Social Media Literacy for Children
Looking around my home, there are countless devices readily available; tucked away in every corner, connected to the internet. I assume that your home probably looks similar to mine. Because technology is so easily accessible, it is important for your children to develop a strong sense of media literacy to navigate the social media sphere, its benefits, and its harms. Children and adolescents alike are at the age where they are easily influenced by the content they see on social media. Whether it is something as small as changing the way they do their hair or something much larger like altering their eating habits, there is no doubt that social media has a profound impact on children.
Some Dangers of Social Media
It is critical to recognize the potential dangers of social media. Research by CHILDREN AT RISK highlights 3 potential dangers of social media:
The many ways in which media users can be impacted by mental health include lower self-esteem, an increase in anxiety and depression, as well an increased risk of suicide and self-harm.
Because internet users can hide behind a screen, many can become victims of cyberbullying. This includes receiving harmful content, being humiliated, having information exposed, being a victim of hate speech, and more.
Computer use significantly minimizes the daily physical activity that is needed. Being in a static state while over-engaging in social media could lead to health problems like diabetes, high blood pressure, obesity, poorer vision, and less sleep.
Some Benefits of Social Media
Despite the dangers of social media, there are benefits. According to a study from the American Academy of Pediatrics, authors Clarke-Pearson and O’Keeffe, suggest that social media has the following benefits:
Allows for Socialization and Communication
Social media’s most basic and fundamental purpose is to allow users to connect with each other. It can be through a message or chat, seeing the picture of your latest sister-in-law’s birthday, making new friends, engaging in discussion, and so much more. It essentially provides a space for us to get together and interact.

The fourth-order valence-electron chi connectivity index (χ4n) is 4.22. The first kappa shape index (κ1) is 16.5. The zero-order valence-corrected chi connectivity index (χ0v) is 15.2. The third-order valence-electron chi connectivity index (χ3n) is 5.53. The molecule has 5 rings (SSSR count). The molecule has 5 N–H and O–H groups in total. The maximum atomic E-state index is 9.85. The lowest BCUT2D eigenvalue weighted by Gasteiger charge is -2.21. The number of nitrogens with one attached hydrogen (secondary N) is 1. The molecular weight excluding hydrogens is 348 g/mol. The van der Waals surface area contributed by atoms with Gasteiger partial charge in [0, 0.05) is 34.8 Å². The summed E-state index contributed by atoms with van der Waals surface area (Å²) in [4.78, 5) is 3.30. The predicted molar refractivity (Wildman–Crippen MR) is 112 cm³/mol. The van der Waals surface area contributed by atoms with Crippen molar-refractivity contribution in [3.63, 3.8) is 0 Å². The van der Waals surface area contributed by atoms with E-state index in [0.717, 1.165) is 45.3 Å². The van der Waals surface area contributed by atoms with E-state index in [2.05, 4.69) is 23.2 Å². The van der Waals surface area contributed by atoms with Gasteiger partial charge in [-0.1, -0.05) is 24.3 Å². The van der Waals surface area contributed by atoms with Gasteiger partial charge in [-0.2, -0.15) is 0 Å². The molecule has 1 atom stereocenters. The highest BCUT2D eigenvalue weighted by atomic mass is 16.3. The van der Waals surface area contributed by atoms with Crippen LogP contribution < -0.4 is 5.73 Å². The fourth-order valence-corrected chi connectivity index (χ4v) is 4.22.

Optimized Learning Experiences
Although social media has the word “social” in it, social can also be applied in an educational sense. Students can use social media platforms to collaborate, work on group projects or share ideas.
Access to Beneficial Information
Although your children have the possibility of running across misinformation, there is also a high likelihood of them finding valuable information through social media. It could be information about current events, health, history, or a plethora of facts they can find.
Parents need to determine the appropriate level of social media for their children. There are approaches you can take with your children to encourage media literacy and a safer online experience.
Ways to Increase Media Literacy in Children
The PEW Research Centre and the American Academy of Child and Adolescent Psychiatry offers the following suggestions:
Have a Discussion
The simplest, yet most challenging, thing you can do is have a discussion with your kids about social media. A talk can include what should be posted on your kids’ social media accounts, what is real or fake, what to respond to, and what to share. This will minimize harm and encourage critical thinking.
Explore Privacy and Security Options
There are multiple security features that can be turned on for the protection of your kids. Having a private account as opposed to a public one, and turning off comments on a post, can mitigate negative social media interactions. Additionally, turning off “location” and restricting other people’s access to see your kids’ personal information may help.
Identify Platforms that are Age-Appropriate
This might be a challenge, as inappropriate content will always find a way to infiltrate kid-friendly platforms. Regardless, certain social media platforms are more geared towards a specific age. For instance, Twitter users are supposed to be 18+ and not for kids.
Limitation of Screen-Time
Screen-time should be limited and restricted to certain times of the day. For instance, your kids should not be accessing their devices during class, during family time, or right before bedtime. If this becomes a problem, you can take away the devices. You could also enforce parental controls to restrict the time of usage.
Credibility of Sources
For older kids who are more experience with tracking down sources, it is good practice to encourage them to see what sources the content they’re consuming is coming from. Is it coming from a reputable source? Following this, have a conversation surrounding what is and isn’t a credible source.
Social media can be a challenging topic. What’s important is to equip your kids with the skills, strategies, and knowledge they need to manoeuvre around potential harms. This is an ongoing journey and process that includes all of us, as social media continually changes.